States establish their own unemployment insurance coverage provisions, generally in accordance with the Federal Unemployment Tax Act (FUTA). The FUTA establishes minimum coverage standards that States must meet to have an approved UI program. FUTA provisions determine which employers are subject to Federal unemployment insurance taxes and designate certain types of services that must be covered under State UI laws to meet Federal approval. Specific coverage provisions of State UI laws have been influenced by the FUTA through tax incentives. The incentives allow employers who pay UI contributions under federally approved State unemployment insurance law to credit their State contributions against a specified percentage of the Federal tax.

Coverage exclusions in the FUTA, however, do not preclude a State from covering the excluded class or category of workers under their own State laws. Many States have chosen to expand their coverage provisions beyond the FUTA minimum standards in certain areas. A summary of common coverage exclusions is provided below. Detailed UI coverage information can be found in the Comparison of State Unemployment Insurance Laws maintained by the U.S. Department of Labor's Employment and Training Administration.

Both Federal and State UI coverage laws are subject to change at any time when existing laws are amended through the legislative process or reinterpreted through judicial action

Common Exclusions from UI Coverage

1. As defined by Federal and State UI laws, employment is the hiring of workers by others for wages. Self-employed individuals are therefore excluded from coverage. Incorporated self-employed persons, however, are covered because corporations are recognized as separate legal entities from the individual, thereby allowing the individual to be an employee of his/her own corporation.

2. Some coverage exclusions result from the scope in which an "employer" is defined. The FUTA defines an employer generally as one who has a quarterly payroll of $1500 in the calendar or preceding year or who has one worker for 20 weeks. Thirty-three States have adopted this definition. Ten States have the broadest possible coverage by defining an employer as one who has any covered service in their employ. The other States have requirements of fewer than 20 weeks or payrolls other than $1500 in a calendar quarter.

The FUTA and State UI laws also specify certain categories of employment as not covered. States can choose to extend coverage to a category that is excluded under the FUTA. Common exclusions across States are noted below.

  • Minor children employed by their parents, or parents employed by their children, are excluded from coverage in all States
  • Railroad workers are excluded from coverage in all States. A special Federal unemployment insurance program administered by the Railroad Retirement Board covers them.
  • U.S. Armed Forces military personnel are excluded in all States. They are covered under a separate Federal program, Unemployment Compensation for Ex-Servicemen (known as the UCX program).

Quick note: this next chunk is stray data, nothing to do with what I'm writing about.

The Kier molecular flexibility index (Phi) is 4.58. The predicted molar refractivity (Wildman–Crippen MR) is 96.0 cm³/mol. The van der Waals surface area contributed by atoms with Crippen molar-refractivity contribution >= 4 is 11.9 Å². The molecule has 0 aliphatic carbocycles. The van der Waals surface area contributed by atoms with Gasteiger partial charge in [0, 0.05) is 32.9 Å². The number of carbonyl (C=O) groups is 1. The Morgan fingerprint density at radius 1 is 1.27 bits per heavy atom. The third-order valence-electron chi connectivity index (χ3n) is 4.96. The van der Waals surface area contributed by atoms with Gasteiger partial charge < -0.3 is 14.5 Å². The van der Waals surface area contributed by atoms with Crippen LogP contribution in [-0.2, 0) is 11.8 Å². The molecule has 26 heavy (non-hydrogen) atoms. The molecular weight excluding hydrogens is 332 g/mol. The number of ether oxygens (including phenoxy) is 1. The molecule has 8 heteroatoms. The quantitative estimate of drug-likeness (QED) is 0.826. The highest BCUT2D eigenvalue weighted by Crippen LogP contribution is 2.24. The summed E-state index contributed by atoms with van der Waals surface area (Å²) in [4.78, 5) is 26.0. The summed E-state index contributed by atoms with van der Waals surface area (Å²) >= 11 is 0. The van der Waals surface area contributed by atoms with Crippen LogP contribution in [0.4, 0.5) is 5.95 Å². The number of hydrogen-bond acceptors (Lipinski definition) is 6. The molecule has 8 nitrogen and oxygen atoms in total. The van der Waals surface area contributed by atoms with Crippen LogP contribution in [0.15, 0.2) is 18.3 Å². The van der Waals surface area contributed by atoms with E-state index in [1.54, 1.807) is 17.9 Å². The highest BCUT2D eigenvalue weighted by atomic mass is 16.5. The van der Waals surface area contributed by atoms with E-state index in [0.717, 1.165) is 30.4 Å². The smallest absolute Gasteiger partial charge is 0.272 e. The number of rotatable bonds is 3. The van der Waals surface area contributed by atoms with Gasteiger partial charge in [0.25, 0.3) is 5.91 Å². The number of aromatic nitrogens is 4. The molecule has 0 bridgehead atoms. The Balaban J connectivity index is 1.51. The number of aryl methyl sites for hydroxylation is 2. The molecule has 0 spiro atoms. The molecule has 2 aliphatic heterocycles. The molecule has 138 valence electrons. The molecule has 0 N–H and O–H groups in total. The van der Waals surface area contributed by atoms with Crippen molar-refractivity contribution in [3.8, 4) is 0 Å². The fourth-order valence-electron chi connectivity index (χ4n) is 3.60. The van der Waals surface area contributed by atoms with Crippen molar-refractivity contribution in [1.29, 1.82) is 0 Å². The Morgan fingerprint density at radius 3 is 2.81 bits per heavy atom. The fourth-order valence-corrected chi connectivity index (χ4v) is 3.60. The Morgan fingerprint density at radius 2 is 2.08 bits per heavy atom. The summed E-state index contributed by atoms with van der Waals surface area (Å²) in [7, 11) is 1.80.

• State and local government elected officials; members of the judiciary, State national and air national guardsmen, temporary emergency employees, and policy and advisory positions are excluded in most States.
  • College and university students employed by the school at which they are enrolled, such as work-study students, are excluded from coverage in all States. Most States also exclude student nurses and medical interns employed by hospitals as part of their professional training program.
  • Insurance and real estate agents paid only by commission are excluded from coverage in most States.

Industrial Classification

Employment and wage data under the ES-202 program have been classified by industry since 1938. An industrial code is assigned to each establishment by the State agency, based on a description provided by the employer on a questionnaire. If a private or government employer conducts different activities at various establishments or installations, separate industrial codes are assigned, to the extent possible, to each establishment.

North American Industry Classification System (NAICS)

The year 2000 data will be the last from the Quarterly Census of Employment and Wages (ES-202) program using the 1987 Standard Industrial Classification (SIC) system. Beginning with the release of data for 2001, the program will switch to the 2002 version of the North American Industry Classification System (NAICS) as the basis for the assignment and tabulation of economic data by industry. NAICS is the product of a cooperative effort on the part of the statistical agencies of the United States, Canada, and Mexico. Due to differences in NAICS and SIC structures, data for 2001 will not be comparable to the SIC-based data for earlier years.

NAICS uses a production-oriented approach to categorize economic units. Units with similar production processes are classified in the same industry. NAICS focuses on how products and services are created, as opposed to the SIC focus on what is produced. This approach yields significantly different industry groupings than those produced by the SIC approach.